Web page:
Operational rhythm is the term for the nebulous flow of information between parts of a team that makes it so effective. Who needs what, and when to be successful? In the Black Hat NOC, we have very little time to establish such a rhythm. However, a process for distributing critical information isn't more important than here. We need to provide access to hacker tools, but then insure they aren't used to attack the Black Hat network or other attendees.
A process to quickly understand 'normal' on such an unusual network is crucial. Such a process, shown below, is not ground breaking; however, we see a lot of organizations stumble trying to set up their rhythm. Establish your operating rhythm with simplicity.
RSA started by analyzing the protocols in the environment. We then generated reports to methodically review the content, whitelisting different aspects that are OK on the Black Hat network. Finally, we analyze the outliers. We will repeat this process all week, one day at a time.
Let's talk through each of these stages in a little more detail.
First, protocol analysis sounds like a Herculean effort. We used the methodologies espoused by our Incident Response (IR) team in their Hunting Guide. We begin by identifying the protocols of interest and then determine what meta is of interest in that protocol. Let's consider RDP traffic. Here is a small sampling of meta available for an encrypted protocol. We look at the amount of data in the session and what networks were involved; we look to see if they are tunneling over a strange port and we can see their SSL certificate information.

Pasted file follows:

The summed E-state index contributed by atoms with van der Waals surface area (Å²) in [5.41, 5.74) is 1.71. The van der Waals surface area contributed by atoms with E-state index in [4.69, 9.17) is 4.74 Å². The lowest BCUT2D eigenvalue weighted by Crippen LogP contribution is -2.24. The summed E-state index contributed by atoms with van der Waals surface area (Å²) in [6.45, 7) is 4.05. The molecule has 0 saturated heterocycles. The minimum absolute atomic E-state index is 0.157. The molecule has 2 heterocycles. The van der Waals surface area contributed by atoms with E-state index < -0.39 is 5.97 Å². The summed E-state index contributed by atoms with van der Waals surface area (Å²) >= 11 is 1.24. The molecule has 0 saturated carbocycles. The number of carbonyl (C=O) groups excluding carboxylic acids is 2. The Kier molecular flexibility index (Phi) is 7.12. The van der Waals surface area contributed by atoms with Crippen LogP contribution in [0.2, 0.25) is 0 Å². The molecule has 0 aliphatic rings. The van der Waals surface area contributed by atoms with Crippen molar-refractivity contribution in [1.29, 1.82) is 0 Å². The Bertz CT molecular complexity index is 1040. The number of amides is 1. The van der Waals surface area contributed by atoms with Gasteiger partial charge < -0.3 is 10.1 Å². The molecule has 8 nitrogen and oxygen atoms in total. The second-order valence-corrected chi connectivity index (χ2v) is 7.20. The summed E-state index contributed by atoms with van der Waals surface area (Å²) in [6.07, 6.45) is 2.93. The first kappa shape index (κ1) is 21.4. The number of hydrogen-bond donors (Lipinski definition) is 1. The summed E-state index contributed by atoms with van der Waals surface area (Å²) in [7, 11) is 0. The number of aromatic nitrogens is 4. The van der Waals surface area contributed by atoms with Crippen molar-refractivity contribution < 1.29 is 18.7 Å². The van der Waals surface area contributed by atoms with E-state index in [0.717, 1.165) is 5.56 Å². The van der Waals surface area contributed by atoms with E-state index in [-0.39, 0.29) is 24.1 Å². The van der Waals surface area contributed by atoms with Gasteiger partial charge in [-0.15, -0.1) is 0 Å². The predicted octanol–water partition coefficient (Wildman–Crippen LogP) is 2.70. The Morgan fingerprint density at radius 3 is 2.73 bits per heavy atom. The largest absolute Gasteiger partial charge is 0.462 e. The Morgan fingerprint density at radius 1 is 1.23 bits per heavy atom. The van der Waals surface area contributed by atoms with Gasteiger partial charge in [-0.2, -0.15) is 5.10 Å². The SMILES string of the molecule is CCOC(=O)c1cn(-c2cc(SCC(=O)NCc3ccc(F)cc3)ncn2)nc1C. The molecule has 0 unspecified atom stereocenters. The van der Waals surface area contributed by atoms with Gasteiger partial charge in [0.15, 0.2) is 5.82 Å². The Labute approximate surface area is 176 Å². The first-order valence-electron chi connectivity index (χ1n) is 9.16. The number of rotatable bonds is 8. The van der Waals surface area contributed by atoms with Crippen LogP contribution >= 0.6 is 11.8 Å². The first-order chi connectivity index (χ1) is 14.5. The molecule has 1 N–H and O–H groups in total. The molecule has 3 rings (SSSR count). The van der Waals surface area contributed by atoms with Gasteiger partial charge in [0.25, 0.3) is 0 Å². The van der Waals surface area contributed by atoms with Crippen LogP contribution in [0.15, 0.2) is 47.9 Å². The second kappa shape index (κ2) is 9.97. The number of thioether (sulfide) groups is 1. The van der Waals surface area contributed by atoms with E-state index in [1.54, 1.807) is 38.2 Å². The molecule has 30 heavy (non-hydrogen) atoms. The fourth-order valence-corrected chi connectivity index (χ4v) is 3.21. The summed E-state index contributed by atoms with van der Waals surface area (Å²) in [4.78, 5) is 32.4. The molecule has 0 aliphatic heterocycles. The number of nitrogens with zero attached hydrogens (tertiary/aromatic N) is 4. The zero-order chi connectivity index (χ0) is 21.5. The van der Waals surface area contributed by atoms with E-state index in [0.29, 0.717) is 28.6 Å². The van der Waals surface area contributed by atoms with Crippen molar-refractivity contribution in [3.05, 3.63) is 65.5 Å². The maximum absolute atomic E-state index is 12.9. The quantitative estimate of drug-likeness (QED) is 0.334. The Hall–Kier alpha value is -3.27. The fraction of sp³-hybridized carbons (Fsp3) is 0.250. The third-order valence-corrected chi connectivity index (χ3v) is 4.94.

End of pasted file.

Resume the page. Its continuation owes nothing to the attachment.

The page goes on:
We turn that meta into a report to help us easily scroll through the sessions of interest so as to understand what looks normal on our network. These types of reports will run every day, being reviewed to better understand our environment (baseline) and then filtered to find the outlier. Each day, we get more efficient. For example, we see a session from the 'internal-conference-wifi' to an external destination. Policing people connecting to their cloud instances isn't part of our mandate, so we can filter out this type of traffic in the future. Then, we are only left with the outliers.
Reviewing the outliers consists of protocol analysis again. With full packets, it doesn't take long to sift through our outliers and protect your hacking experience. Happy Hacking.
Author: Matt Tharp
Category: Research and Innovation, RSA Fundamentals, Blog Post
Keywords: Black Hat NOC, RSA